This is a letter I sent today to Texas Student Media, the umbrella organization that operates The Daily Texan and other publications and entities at the University of Texas at Austin. (Seems like I get caught up in events at my alma mater every year at this time. Must be a seasonal thing.)
Date: March 15, 2006
To: The TSM Board of Operating Trustees:
Thank you for this opportunity to provide input into the proposed restructuring of Texas Student Media.
You’ve asked that commenters identify themselves and their interests as stakeholders, so let me take a moment here to do so. My name is Mike Godwin, and I worked extensively on The Daily Texan staff and on the UTmost staff in the 1980s. I ran for editor of The Daily Texan twice — I won the second time I ran for editor, a year and a half after I had come back to UT Austin to attend law school. I’ve written one of the few comprehensive accounts of the formation and history of The Daily Texan and of Texas Student Media, and my work served as source material for Tara Copp’s and Rob Roger’s book on The Texan and for the Handbook of Texas entry on the Texan. That account appeared as an article in UTmost magazine in fall 1987.
I’m also a lawyer who has specialized in First Amendment issues. That experience too informs my comments here.
I agree generally with other commenters who urge that TSM revert in structure to something like the independent nonprofit corporation it was prior to 1971. Because I know your time and attention are valuable, I won’t repeat those arguments Instead, I shall limit myself to comments in the following four areas:
(1) The history of TSP/TSM and the ongoing trust obligations
(2) The institution of the elected editorship of The Daily Texan
(3) The role of the General Manager
(4) The need for rigorous requirements for editor candidates
I. Remembering the History of the Daily Texan and TSP.
As you know, students founded The Daily Texan. Moreover, for most of its history the newspaper was legally owned by the students of the University of Texas, as represented by the student government. The transfer of Texas Student Publication Inc.’s ownership to the University of Texas in 1971 was a transfer “in trust” — the legal owners of TSP’s (now TSM’s) assets have an ongoing fiduciary obligation to the UT student body, which is the beneficiary of the trust. Reorganizing TSM must not be done in a way that removes or diminishes the rights and benefits of UT students. (Indeed, any restructuring that removes or diminishes these rights and benefits could well be vulnerable to a legal challenge from stakeholders.) Among these rights and benefits is the right to elect the editor-in-chief of The Daily Texan. As a consequence of this history, the elected editorship of The Texan remains and will continue to remain a fiduciary obligation, even though some may dispute whether electing the editor is a good idea.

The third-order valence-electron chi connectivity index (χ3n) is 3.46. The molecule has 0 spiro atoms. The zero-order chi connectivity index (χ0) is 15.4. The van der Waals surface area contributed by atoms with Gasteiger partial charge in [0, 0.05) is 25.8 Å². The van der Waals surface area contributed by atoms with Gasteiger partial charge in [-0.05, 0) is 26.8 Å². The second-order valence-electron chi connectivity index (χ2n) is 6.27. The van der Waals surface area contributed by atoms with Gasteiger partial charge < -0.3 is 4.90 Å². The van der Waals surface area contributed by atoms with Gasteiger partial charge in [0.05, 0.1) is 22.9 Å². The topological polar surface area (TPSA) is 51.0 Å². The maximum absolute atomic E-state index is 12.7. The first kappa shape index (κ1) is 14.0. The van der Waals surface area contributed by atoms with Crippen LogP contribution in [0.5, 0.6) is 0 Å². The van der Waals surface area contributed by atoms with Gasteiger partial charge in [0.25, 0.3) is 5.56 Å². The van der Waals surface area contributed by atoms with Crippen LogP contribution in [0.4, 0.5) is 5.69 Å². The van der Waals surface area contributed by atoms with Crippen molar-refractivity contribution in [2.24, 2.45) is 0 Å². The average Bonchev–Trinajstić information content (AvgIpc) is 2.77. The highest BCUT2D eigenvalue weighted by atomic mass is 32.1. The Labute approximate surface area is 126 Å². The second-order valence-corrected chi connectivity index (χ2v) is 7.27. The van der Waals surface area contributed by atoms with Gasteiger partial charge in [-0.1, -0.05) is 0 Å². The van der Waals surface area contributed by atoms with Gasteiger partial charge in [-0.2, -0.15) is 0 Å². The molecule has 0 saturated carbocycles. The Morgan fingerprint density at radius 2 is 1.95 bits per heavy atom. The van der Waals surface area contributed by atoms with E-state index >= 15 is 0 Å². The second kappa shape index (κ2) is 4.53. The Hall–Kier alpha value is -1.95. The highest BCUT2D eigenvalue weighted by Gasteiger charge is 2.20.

II. The Institution of the Elected Editor
There is plenty of evidence, however, that electing the editor is a good idea. The overwhelming testimony from former editors, former staff members, and former students has been that the elected editorship has been a wellspring of vitality and connectedness for The Texan and its relationship with the community it serves. Nevertheless, there have been efforts over the years to eliminate or undermine the elected editorship. (The undermining often comes in the form of a particularly misconceived notion — that the elected editor’s powers be limited to the editorial page.) These efforts have mostly come from three sources:
(a) The UT Administration or the Board of Regents, which sometimes have had an antagonistic relationship with The Texan;
(b) The General Manager’s office, because the GM has wished both to consolidate power within that office and to make The Daily Texan more like other student newspapers; and
(c) A few students who are fearful that the election process makes the position “too political” — without realizing that *all* processes by which an editor-in-chief is selected are inherently political.
Fortunately, the proposed restructuring of TSM can address the first two of these real and perceived problems. And a reinstitution of rigorous requirements for Daily Texan editor candidates can address the third.
III. The Benefits of Restructuring TSM